However, when we buy your art “legally”, we know that over 95% of our money goes to intermediaries that are not always useful anymore. They are even sometimes counterproductive because they fight to ensure that your art does not spread too much. We are ready to invest in the launch of your projects, eg on Kickstarter. We are ready to directly donate money. But we do not want to pay to “own” a file. It does not make any sense. Nor do we do imagine paying a fixed price each time we “consume” a piece of art. Your hardcore fans would be ruined. Not to mention those who listen to background music while working. It would be a barrier to your success.
How I support creators
My personal solution is to give, every month, a fixed amount through Flattr. On Grooveshark, an artist is flattred if I listened to one of his song at least once during the month.
Thanks to FlattrStar, an interesting webpage is also automatically flattered if I read it through Pocket or Readability. I’d like to see that kind of automatism being generalized for any content like ebooks and movies.
If we generalize such a system, your interest as an artist would become to be heard, read, admired. Even if it is years later, allowing you to focus on the long term. An old piece of art might be rediscovered, shared and bring you some flattrs even years after! On the opposite, mixing a work with its physical support encourages quick consumption, aggressive marketing and ephemeral success before falling into oblivion.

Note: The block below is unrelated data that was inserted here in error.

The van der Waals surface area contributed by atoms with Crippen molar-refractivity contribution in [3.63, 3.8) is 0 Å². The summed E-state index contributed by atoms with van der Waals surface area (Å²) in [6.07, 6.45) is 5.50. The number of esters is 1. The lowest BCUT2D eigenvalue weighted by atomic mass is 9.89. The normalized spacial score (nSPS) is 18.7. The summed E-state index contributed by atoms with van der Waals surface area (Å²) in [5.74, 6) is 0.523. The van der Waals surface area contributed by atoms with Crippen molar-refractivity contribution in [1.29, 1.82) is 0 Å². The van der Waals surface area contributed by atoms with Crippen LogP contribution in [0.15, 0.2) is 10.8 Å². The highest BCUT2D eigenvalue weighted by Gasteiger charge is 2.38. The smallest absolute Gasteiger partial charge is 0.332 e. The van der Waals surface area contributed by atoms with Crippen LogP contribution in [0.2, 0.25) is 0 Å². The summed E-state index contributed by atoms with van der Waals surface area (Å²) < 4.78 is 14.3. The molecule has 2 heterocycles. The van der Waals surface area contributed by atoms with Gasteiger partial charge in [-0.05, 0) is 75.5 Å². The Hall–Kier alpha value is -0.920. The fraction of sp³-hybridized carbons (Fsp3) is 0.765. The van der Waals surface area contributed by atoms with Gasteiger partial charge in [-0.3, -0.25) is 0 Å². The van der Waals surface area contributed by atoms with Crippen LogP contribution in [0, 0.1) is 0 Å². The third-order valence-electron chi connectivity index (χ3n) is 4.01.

In order to preserve its own obsolete interests, the entertainment industry, which benefits from the vast majority of your earnings, threatened your fans as criminals. In some cases, they perverted our laws and our educational system. They standardized our culture and creativity making it harder to discover anything outside of the mainstream flow. But, even if they pretends that we are enemies, we share a common interest: that you could devote yourself to your art without having to flip burgers. While their own is to earn money, regardless of your accomplishment.
Dear artists, would you embark on a pirate ship bound for the new world where fans and artists cooperate? Everything has to be discovered yet. Flattr is still anecdotal and, moreover, might be more an experiment than a solution. Many problems have to be solved. This is why we need you and your creativity.
The idea had already been initiated in 2007, but the first release was in 2010 due to typical geeky laziness.
Flattr was founded to help people share money, not just content. Before Flattr, the only reasonable way to donate was Paypal but the transaction cost was (and still is) too high. Visitors would ignore the option. Sending just a small sum has always been a pain in the ass. Flattr is changing this.